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Nick’s Heart Cath

Nick had his bi-annual cath yesterday. He got a good report. The only concern is that his coronaries had narrowed a little. This is to be expected after almost 24 years post transplant. Plan is to put him on medicine that will help with that.

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New Affordable Care Act Fact Sheets for Families

Created by the National Center for Medical Home Implementation and the Catalyst Center, these four fact sheets highlight provisions of the Affordable Care Act which benefit children and youth with special health care needs. Each fact sheet is written in plain language, making the content easy to read and understand.

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January is Birth Defects Prevention Month

Birth defects are common, costly and critical. Every 4 ½ minutes a baby is born with a major birth defect. Become an active participant in Birth Defects Prevention Month and join a nationwide effort to raise awareness of birth defects, their causes and their impact.

Not all birth defects can be prevented; however, all women, including teens, can lower their risk of having a baby born with a birth defect by following some basic health guidelines throughout their reproductive years.  This year we are encouraging all women to make a PACT for prevention.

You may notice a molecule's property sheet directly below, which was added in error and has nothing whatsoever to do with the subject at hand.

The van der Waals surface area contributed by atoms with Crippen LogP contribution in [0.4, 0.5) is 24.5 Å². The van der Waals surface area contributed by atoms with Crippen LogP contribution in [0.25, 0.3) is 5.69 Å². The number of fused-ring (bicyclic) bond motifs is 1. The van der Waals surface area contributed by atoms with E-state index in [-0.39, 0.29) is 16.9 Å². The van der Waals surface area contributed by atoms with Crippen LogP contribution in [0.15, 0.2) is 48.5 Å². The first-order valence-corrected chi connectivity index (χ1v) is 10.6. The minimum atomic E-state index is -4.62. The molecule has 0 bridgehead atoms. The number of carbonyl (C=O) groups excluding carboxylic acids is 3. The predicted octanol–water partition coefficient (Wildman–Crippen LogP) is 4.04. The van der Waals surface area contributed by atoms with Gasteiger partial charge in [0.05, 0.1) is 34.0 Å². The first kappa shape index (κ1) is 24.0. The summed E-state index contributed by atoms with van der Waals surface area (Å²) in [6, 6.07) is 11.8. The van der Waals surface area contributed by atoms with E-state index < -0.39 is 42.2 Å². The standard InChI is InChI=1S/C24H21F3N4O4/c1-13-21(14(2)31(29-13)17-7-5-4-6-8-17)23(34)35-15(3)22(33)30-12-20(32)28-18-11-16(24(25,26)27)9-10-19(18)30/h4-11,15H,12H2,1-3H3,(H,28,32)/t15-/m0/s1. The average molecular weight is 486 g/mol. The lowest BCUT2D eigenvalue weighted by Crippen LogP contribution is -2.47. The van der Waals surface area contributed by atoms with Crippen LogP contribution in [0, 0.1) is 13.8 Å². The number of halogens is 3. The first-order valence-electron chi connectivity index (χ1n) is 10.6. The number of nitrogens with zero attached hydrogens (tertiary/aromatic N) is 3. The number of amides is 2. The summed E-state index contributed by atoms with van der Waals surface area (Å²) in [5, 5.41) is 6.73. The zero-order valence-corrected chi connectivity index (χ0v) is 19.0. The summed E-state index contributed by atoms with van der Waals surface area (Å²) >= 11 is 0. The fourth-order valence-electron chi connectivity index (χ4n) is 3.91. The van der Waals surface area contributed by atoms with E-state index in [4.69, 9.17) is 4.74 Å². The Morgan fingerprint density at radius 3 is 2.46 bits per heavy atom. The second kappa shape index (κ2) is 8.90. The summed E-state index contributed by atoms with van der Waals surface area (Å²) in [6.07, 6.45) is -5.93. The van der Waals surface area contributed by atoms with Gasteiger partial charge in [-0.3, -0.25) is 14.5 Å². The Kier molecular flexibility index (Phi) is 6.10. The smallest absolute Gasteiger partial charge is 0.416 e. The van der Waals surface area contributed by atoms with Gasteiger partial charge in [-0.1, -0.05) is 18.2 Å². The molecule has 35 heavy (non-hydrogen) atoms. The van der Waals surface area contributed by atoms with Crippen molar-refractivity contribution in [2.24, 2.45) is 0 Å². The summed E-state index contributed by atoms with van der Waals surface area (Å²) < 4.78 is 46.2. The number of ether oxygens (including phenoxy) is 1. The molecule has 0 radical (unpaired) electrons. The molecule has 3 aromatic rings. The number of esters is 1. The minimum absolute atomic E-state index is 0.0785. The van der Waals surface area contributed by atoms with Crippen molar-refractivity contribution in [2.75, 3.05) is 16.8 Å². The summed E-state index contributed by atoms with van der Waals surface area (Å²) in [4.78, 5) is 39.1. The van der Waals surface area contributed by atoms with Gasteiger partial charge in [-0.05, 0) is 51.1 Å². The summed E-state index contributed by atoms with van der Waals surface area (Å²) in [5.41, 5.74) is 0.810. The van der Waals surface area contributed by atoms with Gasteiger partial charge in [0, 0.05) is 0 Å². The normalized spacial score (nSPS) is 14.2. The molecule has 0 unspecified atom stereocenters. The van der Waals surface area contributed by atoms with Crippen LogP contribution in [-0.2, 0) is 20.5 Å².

Plan ahead
Avoid harmful substances
Choose a healthy lifestyle
Talk to your doctor

Women and their loved ones can participate in their PACT and take these important preventive steps that can lead to a reduction in the number of birth defects.  Learn more about the effect you can have on birth defects at

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Healthcare Provider Understanding of CHD Coping Skills for Adolescent Patients and Their Parents

A recent study in the Journal of Cardiovascular Nursing evaluated and compared adolescent patients’ and their parents’ coping strategies and knowledge of congenital heart disease (CHD). While parents demonstrated significantly higher knowledge about CHD than their children, the authors noted that adolescents with CHD who adopt their illness as part of their lives using their own knowledge and task-oriented coping strategies demonstrate higher resilience. Both adolescents and parents who indicated a religious background scored higher on emotion-oriented coping than did those who did not report a religion. The authors concluded that it is essential for healthcare providers to understand how adolescent patients and their parents differ in coping with stress and the degree of their respective knowledge about CHD. Effective intervention plans for adolescent patients should be structured, continuous, and address both the patients’ and parents’ coping skills and knowledge of lifelong CHD care, according to the study.


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New Heart for Hunter

A young man Hunter Cain is waiting on a new heart.  Check out the website and think about helping.